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noun accordance, acquiescence, allowance, approval, benevolence, benignitas, clearance, clemency, compassion, favor, forgiveness, generosity, grant, gratification, gratification of desire, inabstinence, indulgentia, leave, lenience, leniency, lenity, license, magnanimity, obligingness, pampering, patience, permission, quarter, sanction, sufferance, toleration, venia, vouchsafement
See also: benevolence, clemency, condonation, consent, dispensation, exception, favor, franchise, grace, grant, greed, largess, leave, lenience, license, longanimity, permission, philanthropy, privilege, remission, sanction, sufferance, temperance, tolerance, understanding, vice

INDULGENCE. A favor granted.
     2. It is a general rule that where a creditor gives indulgence, by entering into a binding contract with a principal debtor, by which the surety is or may be damnified, such surety is discharged, because the creditor has put it out of his power to enforce immediate payment; when the surety would have a right to require him to do so. 6 Dow, P. C. 238; 3 Mer. R. 272; Bac. Ab. Oblig. D; and see Giving Time.
     3. But mere inaction by the creditor, if he do not deprive himself of the right to sue the principal, does not in general discharge the surety. See Forbearance.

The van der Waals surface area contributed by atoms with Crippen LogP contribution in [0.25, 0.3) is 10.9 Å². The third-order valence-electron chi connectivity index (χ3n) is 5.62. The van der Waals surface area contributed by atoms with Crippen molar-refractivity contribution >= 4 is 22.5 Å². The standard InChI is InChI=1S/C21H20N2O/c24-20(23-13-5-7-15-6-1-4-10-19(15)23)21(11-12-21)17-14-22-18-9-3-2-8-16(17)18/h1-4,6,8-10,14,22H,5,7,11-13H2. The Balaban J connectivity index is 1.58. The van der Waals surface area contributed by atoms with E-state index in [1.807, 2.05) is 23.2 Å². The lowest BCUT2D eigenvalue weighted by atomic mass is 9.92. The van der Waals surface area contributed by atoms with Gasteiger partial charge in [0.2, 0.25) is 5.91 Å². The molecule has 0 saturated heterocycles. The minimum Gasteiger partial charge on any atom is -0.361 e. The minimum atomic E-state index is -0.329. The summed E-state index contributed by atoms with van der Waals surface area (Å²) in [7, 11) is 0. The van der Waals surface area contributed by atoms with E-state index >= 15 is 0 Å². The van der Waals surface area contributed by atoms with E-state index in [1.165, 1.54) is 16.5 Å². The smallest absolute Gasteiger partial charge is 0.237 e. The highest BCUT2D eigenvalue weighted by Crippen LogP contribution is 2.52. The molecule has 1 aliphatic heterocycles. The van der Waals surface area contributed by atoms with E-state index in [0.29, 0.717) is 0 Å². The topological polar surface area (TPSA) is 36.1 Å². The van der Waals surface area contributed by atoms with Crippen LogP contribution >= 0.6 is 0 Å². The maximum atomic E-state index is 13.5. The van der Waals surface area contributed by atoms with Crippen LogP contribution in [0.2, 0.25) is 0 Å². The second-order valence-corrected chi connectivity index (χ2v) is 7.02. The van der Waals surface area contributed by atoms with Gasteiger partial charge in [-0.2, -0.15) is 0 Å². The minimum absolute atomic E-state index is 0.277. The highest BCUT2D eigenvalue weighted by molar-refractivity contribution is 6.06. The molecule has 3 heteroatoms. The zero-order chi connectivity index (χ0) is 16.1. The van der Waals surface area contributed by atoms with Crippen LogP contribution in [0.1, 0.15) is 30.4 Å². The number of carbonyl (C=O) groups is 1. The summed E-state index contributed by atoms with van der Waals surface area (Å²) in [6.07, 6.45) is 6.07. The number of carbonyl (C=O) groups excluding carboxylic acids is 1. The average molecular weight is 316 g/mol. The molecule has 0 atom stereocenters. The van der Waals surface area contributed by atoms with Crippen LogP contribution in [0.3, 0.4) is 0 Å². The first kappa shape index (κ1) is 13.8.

References in periodicals archive ?
to Issue forth this Our Declaration of Indulgence .
Thus the statement that Phoebus is 'the new rising star of the ocean' could be intended to represent the idea that with James's Declaration of Indulgence, the English king was ushering in a golden age of empire, in which the energy previously expended on domestic religious strife would now be devoted to building overseas trade, thereby increasing England's power and prestige abroad.
Yet it opens up at least the possibility that Dido and Aeneas may have been written to celebrate James II's Declaration of Indulgence in 1687 or early 1688.
The licensing provisions of the Declaration of Indulgence of 1672 gave Calvinists in a region like the West Country of Devon and Cornwall an institutional cohesion--established congregations--that they had hitherto lacked, but politically motivated persecution and prosecution during the turmoil of the following decades reduced Calvinist Nonconformity to a largely urban phenomenon by 1692.
English Calvinists legally began forming congregations around licensed ministers and meeting houses separate from those of the Church of England in 1672 when Charles II issued a Declaration of Indulgence in an attempt to garner political support against the increasingly obdurate Cavalier Parliament from Puritans excluded from Anglican Church offices by the acts of 1661-65.
Before the Declaration of Indulgence, only thirty--forty staunch Presbyterians in Exeter had patronized the ten ministers there.

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